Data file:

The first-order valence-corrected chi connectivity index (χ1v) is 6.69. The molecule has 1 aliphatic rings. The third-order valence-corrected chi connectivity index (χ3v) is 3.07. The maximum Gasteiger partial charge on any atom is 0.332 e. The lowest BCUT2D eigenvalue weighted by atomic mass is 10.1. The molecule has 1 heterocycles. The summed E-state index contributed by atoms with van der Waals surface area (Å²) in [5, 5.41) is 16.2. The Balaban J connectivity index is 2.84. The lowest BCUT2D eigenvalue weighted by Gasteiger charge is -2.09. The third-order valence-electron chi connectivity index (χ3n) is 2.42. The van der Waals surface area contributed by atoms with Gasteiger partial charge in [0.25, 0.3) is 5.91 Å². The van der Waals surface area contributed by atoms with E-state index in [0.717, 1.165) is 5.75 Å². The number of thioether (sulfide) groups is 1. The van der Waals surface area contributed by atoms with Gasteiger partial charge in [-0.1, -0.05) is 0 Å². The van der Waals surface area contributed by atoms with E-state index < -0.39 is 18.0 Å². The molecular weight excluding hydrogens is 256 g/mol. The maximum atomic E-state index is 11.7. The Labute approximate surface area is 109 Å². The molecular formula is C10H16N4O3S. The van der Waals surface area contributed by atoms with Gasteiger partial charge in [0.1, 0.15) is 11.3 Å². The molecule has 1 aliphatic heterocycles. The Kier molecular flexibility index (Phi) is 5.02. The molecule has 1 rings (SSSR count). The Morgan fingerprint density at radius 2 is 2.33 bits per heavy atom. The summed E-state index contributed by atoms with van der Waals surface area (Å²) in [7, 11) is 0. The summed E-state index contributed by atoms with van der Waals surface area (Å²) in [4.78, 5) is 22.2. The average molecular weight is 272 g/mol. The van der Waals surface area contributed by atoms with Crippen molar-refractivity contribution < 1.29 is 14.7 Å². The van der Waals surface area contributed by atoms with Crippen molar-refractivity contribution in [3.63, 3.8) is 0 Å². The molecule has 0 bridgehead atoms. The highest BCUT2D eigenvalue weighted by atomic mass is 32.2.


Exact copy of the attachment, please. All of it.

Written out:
The first-order valence-corrected chi connectivity index (χ1v) is 6.69. The molecule has 1 aliphatic rings. The third-order valence-corrected chi connectivity index (χ3v) is 3.07. The maximum Gasteiger partial charge on any atom is 0.332 e. The lowest BCUT2D eigenvalue weighted by atomic mass is 10.1. The molecule has 1 heterocycles. The summed E-state index contributed by atoms with van der Waals surface area (Å²) in [5, 5.41) is 16.2. The Balaban J connectivity index is 2.84. The lowest BCUT2D eigenvalue weighted by Gasteiger charge is -2.09. The third-order valence-electron chi connectivity index (χ3n) is 2.42. The van der Waals surface area contributed by atoms with Gasteiger partial charge in [0.25, 0.3) is 5.91 Å². The van der Waals surface area contributed by atoms with E-state index in [0.717, 1.165) is 5.75 Å². The number of thioether (sulfide) groups is 1. The van der Waals surface area contributed by atoms with Gasteiger partial charge in [-0.1, -0.05) is 0 Å². The van der Waals surface area contributed by atoms with E-state index < -0.39 is 18.0 Å². The molecular weight excluding hydrogens is 256 g/mol. The maximum atomic E-state index is 11.7. The Labute approximate surface area is 109 Å². The molecular formula is C10H16N4O3S. The van der Waals surface area contributed by atoms with Gasteiger partial charge in [0.1, 0.15) is 11.3 Å². The molecule has 1 aliphatic heterocycles. The Kier molecular flexibility index (Phi) is 5.02. The molecule has 1 rings (SSSR count). The Morgan fingerprint density at radius 2 is 2.33 bits per heavy atom. The summed E-state index contributed by atoms with van der Waals surface area (Å²) in [7, 11) is 0. The summed E-state index contributed by atoms with van der Waals surface area (Å²) in [4.78, 5) is 22.2. The average molecular weight is 272 g/mol. The van der Waals surface area contributed by atoms with Crippen molar-refractivity contribution < 1.29 is 14.7 Å². The van der Waals surface area contributed by atoms with Crippen molar-refractivity contribution in [3.63, 3.8) is 0 Å². The molecule has 0 bridgehead atoms. The highest BCUT2D eigenvalue weighted by atomic mass is 32.2.